During one woman’s first visit with a therapist, she specifically said that divorce was not an option. However, at the end of the 50 minute-session, the therapist told her he thought she really should consider divorce. There was no violence in the marriage - simply love gone cold.

    “People who seek help from marriage counselors usually assume that the goal of therapy is saving the marriage,” says Harley. "Unfortunately, most marital therapists are specifically trained to be nondirective or neutral. They see themselves as someone couples can talk to, but not someone who will coach them into changes that will ultimately save their marriage.

    “How can a plan possibly achieve its goal when there is no goal?” Harley asks. “It’s no wonder that most marriage counseling is so ineffective.”

    This does not mean that couples should not seek help. In fact, Harley encourages troubled couples to find a marriage counselor to help save their marriage.

    “Couples need to understand that there are times when even the strongest of marriages needs additional support and motivation. Frequently, only a professional marriage counselor or marriage educator can provide that,” Harley says. “An effective marriage counselor or educator will help you avoid or overcome intense emotional trauma associated with a failing marriage, create a plan that will help your marriage, and motivate you to complete that plan.”

    Whether your marriage is in significant distress or just in a tough spot, Harley’s tips can help you pick an effective marriage counselor.

    • Before setting up the first appointment, ask certain questions to make sure the counselor will help you accomplish your goals of making the marriage mutually fulfilling.

    • Ask to schedule a 10-15 minute phone interview. If the counselor is not willing to have an initial phone conversation, eliminate that counselor from consideration.

    • During the interview, ask about the following:

    What is your goal for our marriage? (Answer: To help you both achieve marital fulfillment, and save your marriage).

    What are your credentials and years of experience in marriage counseling? (Answer: a graduate degree in mental health (Master’s or Doctorate in Psychology or Social Work, with clinical supervision in marriage counseling).

    This is our problem (briefly explain). Do you have experience helping couples overcome that problem, and what is your success rate? (Answer: Experience helping couples overcome that particular problem with more than 75% success).

    • After both spouses have a chance to speak to a few potential counselors, Harley suggests choosing the one that answers those questions appropriately. Then set up your first appointment.

    Jody and her husband ultimately decided to divorce. Looking back at the whole scenario, they question if divorce should have even been an option. At the time, they both felt hopeless about their marriage. Without a recovery plan, divorce seemed to be the only answer for them.

    If the counselor had given them a plan to save their marriage, they might be happily married today. They will always wonder if a more encouraging counselor would have helped change the course of their family's life.

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    Where Does the Money Go?

    Do you ever wonder at the end of the month where in the world your hard-earned money went? It’s like money is falling out of a hole in your wallet!

    Consider this: if you buy a cup of coffee for $1.96, one chicken biscuit for $1.99, and a $3 magazine, you’ve spent almost $10 at the drop of a hat.

    “Little expenses really add up,” says Laura Coleman, personal financial educator with LFE Institute. “Most people don’t think about where their money is going. They make money and spend it, but they don’t have a system for managing it.”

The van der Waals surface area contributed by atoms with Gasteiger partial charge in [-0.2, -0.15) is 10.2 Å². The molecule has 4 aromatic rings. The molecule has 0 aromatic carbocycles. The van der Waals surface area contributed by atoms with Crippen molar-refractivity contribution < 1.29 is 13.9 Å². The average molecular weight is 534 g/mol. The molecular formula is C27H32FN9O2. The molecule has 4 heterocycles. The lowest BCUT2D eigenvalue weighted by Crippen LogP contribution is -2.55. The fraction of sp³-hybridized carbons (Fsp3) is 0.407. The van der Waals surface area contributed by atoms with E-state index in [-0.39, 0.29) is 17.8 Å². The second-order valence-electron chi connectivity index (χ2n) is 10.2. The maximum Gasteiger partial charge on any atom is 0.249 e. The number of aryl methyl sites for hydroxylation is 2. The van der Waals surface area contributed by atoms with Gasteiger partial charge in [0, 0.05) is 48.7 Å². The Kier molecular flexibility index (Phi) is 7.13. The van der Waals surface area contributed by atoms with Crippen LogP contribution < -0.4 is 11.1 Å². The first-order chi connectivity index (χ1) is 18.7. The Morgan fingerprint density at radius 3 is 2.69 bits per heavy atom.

Coleman worked with one couple living paycheck to paycheck. With five children and a sixth on the way, the couple’s goal was to live on one paycheck so she could be a stay-at-home mom. When Coleman started working with them, they had basically decided they had to have a second income.

    “Money was causing a lot of conflicts and they had no idea what was happening with their finances,” Coleman shares. “They moved to a smaller home, lowering their monthly payment and got rid of a vehicle, but still needed two incomes. I worked with them to open communication and develop an overall strategy to find extra money and plug leaks. Within a short amount of time, we found $1,600. They were shocked.”

    Coleman contends that two of the biggest issues for couples concerning money are different spending styles and lack of open communication. When people don’t have control over their money and have no idea where it is going, they buy things they can’t afford, use their credit cards as part of their income, and there’s never anything left to save for the future.

    “I have been helping people with their finances for many years, starting out as a mortgage originator,” Coleman says. “Our clients were buried in debt and struggling to pay their bills. What they needed was education and the skills to manage the money they had, not another loan. I wanted to provide solutions, not create more problems.”

    As a financial coach, Coleman helps people develop a plan for managing their money. One of the first steps is to understand that spending is often a choice and as consumers we only have one chance to spend that dollar. LFE’s “$1,000 Card” helps people ask the right questions to make smart choices and save money.

    • Did I plan to buy this?

    • If I have to pay cash do I still want it?

    • What will happen if I don’t buy this?

    • Do I need this or just want it?

    The next step is to discuss financial goals.

    “When people tell me they want to be financially successful I ask them to define success,” Coleman says. “One person might consider success being able to pay down their mortgage while their spouse defines success as having money in the bank. We work together to establish goals the whole family can get excited about.”

    But there's more! Once couples have common goals, Coleman teaches them strategies to stretch their paychecks, reduce debt, avoid financial traps and ease family conflicts over money. “Financial freedom comes from taking control of your finances,” Coleman asserts.